Democratic Rep. Bennie Thompson, the sole African-American member of the Mississippi delegation, introduced a resolution late last month that would authorize removal of any state flag on the House side of the Capitol containing a portion of the Confederate symbol. Such a flag would then be donated to the Library of Congress.
Thompson introduced his resolution last week under a “privileged” process that obligated the House to act on it within two days. But rather than immediately pass or reject the resolution, the House instead punted, voting to refer the measure to the House Administration Committee for review.
With no imminent committee hearing or markup in sight, Thompson’s proposal doesn’t appear likely to return to the House floor anytime soon. House Majority Leader Kevin McCarthy (R-Calif.) also made no mention of it in a memo this week outlining the July agenda, making it a long shot for completion before the August recess.
“The committee looks forward to hearing from Representative Thompson and his fellow congressional delegation members on this resolution, as well as their elected representatives at the state level. We appreciate Rep. Thompson offering his privileged resolution, and our committee will give this measure every serious consideration,” House Administration Committee Chairwoman Candice Miller (R-Mich.) said in a statement.
Most lawmaker offices on Capitol Hill display their state flags, but Thompson’s does not, because of the Confederate symbol.
“We are a nation of laws. We should not identify with symbols of hatred and bigotry. That flag, those symbols, should be put in a museum. They should not be flown under any circumstance where there is freedom and dignity in this great institution of ours,” Thompson said.
Democrats uniformly opposed the shunting of Thompson’s resolution to the administration committee but all Republicans voted to do so, with the sole exception of Florida Rep. Curt Clawson.
"It was a vote on conscience for him. From his years as a Championship basketball player to members of his own family, Curt has first-hand experience at knowing that an honest national conversation on race is better served when that symbol is not on display,” Clawson spokesman David James said.
The offices of the other three House members of the Mississippi delegation, Republican Reps. Gregg Harper, Trent Kelly and Steven Palazzo, did not respond to requests for comment.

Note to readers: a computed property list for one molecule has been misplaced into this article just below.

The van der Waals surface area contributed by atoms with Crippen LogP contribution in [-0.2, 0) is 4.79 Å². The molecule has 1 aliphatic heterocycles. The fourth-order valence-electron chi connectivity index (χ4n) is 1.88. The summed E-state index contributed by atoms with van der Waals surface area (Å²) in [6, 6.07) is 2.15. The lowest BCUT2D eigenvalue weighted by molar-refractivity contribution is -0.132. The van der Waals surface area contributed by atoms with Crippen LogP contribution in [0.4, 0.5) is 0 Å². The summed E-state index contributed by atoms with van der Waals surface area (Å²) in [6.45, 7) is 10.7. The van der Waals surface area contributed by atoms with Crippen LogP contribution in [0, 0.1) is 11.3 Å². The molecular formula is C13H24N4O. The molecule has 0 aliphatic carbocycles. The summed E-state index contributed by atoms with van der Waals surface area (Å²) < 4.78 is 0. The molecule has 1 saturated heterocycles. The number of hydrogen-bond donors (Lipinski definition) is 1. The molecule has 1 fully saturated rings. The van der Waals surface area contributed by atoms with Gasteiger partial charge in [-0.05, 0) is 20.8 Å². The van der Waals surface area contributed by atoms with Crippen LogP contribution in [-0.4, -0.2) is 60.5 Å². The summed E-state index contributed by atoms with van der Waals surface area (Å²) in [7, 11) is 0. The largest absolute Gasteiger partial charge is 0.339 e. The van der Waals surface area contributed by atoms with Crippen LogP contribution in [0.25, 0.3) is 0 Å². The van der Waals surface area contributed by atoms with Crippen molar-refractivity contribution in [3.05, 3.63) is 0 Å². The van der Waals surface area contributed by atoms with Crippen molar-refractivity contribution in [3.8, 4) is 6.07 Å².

Mississippi’s flag has come under scrutiny since nine people, all of whom were African American, were killed in an apparently racist shooting during a Bible study at a historic black church in Charleston, S.C. last month. The suspected shooter, Dylann Roof, has allegedly told law enforcement authorities that he wanted to start a race war.
Photos later surfaced of Roof in an apparent online manifesto that showed him posing with the Confederate flag.
The Confederate battle flag’s appearance on statehouse grounds and license plates in Southern states has led to a succession of moves by officials in South Carolina, Tennessee, Virginia, Alabama, Georgia and Mississippi to remove the imagery.
Debate over removing the Confederate flag from the South Carolina Capitol’s grounds highlighted the dilemma facing GOP 2016 presidential contenders.
Candidates declined to take decisive stances for days on whether the flag should be removed until South Carolina Gov. Nikki Haley held a press conference to urge the legislature to call a special session to take it down. Top congressional leaders including Speaker John Boehner (R-Ohio) and Senate Majority Leader Mitch McConnell (R-Ky.) then announced support for Haley’s position.
Mississippi State House Speaker Philip Gunn, a Republican, said last month that his state’s flag should be changed. The state’s two Republican senators, Roger Wicker and Thad Cochran, have also endorsed designing a new flag without the Confederate image.
The state’s voters supported keeping the current flag in a 2001 referendum. Mississippi’s state legislature is unlikely to debate modifying the flag until a new session starts next January.
A CNN/ORC poll released this week indicated that a majority of Americans view the Confederate flag as a symbol of Southern pride rather than racism, though opinions were deeply split along racial lines. Two-thirds of whites feel it reflects Southern pride, while 72 percent of African Americans believe the flag symbolizes racism.
Democrats, meanwhile, have been virtually unanimous — and vocal — in demanding that the symbol be removed.
“There is no reason why any member or staffer, especially those whose ancestors suffered the horrors of slavery and segregation, should have to see that symbol in the temple to liberty that is our Capitol,” House Minority Whip Steny Hoyer (D-Md.) said.